For those manufacturers that refused to follow Ford’s lead in the treatment of employees, labor unions stepped in to fight for benefits. As a result, collective bargaining units became a significant part of the work force in virtually all industries, peaking in 1954 with 28.3% of all full-time employees.

During the first half of the 20th century, the notions of outsourcing and down-sizing were unheard of. Unions were therefore able to obtain substantial benefits for their members during this period, including paid vacation and sick leave, health insurance, and retirement/pension programs. But, as productivity increased and as cheap labor became available elsewhere in the world, union membership declined along with America’s manufacturing base. In 2010, unions comprised only 11.9% of the labor force. But, the legacy of their fight for employee benefits still lingers. After all, who wants to give up weekends?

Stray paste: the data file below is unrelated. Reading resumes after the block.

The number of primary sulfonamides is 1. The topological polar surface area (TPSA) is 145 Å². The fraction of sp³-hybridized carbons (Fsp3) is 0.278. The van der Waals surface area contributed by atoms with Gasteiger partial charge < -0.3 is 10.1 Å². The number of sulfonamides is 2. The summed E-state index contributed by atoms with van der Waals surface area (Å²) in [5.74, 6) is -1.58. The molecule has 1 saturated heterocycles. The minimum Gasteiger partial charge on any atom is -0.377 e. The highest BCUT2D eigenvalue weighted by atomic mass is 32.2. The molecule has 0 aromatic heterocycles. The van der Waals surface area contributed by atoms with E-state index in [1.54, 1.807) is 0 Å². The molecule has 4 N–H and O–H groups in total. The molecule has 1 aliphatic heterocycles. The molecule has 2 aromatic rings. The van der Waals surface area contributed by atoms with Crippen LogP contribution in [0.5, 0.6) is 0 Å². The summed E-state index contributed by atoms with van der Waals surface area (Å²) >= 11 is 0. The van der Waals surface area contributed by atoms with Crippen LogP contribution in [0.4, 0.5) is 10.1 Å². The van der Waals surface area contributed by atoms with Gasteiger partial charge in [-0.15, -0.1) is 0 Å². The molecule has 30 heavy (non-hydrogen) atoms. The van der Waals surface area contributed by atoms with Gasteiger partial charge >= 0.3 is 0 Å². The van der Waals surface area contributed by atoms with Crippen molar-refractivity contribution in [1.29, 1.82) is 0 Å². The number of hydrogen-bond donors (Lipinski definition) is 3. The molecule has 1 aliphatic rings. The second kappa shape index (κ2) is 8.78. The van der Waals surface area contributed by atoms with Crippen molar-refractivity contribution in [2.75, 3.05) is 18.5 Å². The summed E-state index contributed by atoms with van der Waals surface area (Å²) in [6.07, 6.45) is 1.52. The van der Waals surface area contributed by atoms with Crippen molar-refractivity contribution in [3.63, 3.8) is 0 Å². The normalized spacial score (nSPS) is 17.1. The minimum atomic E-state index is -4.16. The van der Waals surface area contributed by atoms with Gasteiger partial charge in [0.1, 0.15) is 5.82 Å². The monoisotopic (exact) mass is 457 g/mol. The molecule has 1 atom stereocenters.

Also, during the 1950’s and 1960’s, Japan and Germany had mostly recovered from the War and had established a substantial manufacturing base that was very competitive with the U.S., including automobiles like the Toyota and the Volkswagen, and electronics, lots of electronics. But, while Americans were trying to set the clocks on their VHS players, India, and later China, decided they would rather establish their own industrial base. In fact, during the 1980’s, with the introduction of the personal computer, information technology would overtake manufacturing as the new growth industry; much of it coming from Asia.

Somewhere along the way the idea of “globalization” entered the vocabulary. White collar and blue-collar workers alike were left to the mercy of their employers. Strikes by unions were no longer effective against low-cost labor in other parts of the world. As a result “at will” employees became expendable. As corporate America unburdened itself from the expense of its workers and sought cheap labor elsewhere, the middle class eroded and the disparity between the haves and have-nots in income and wealth grew further apart. It was then left to government and to the rest of society to provide some kind of safety net for the dispossessed.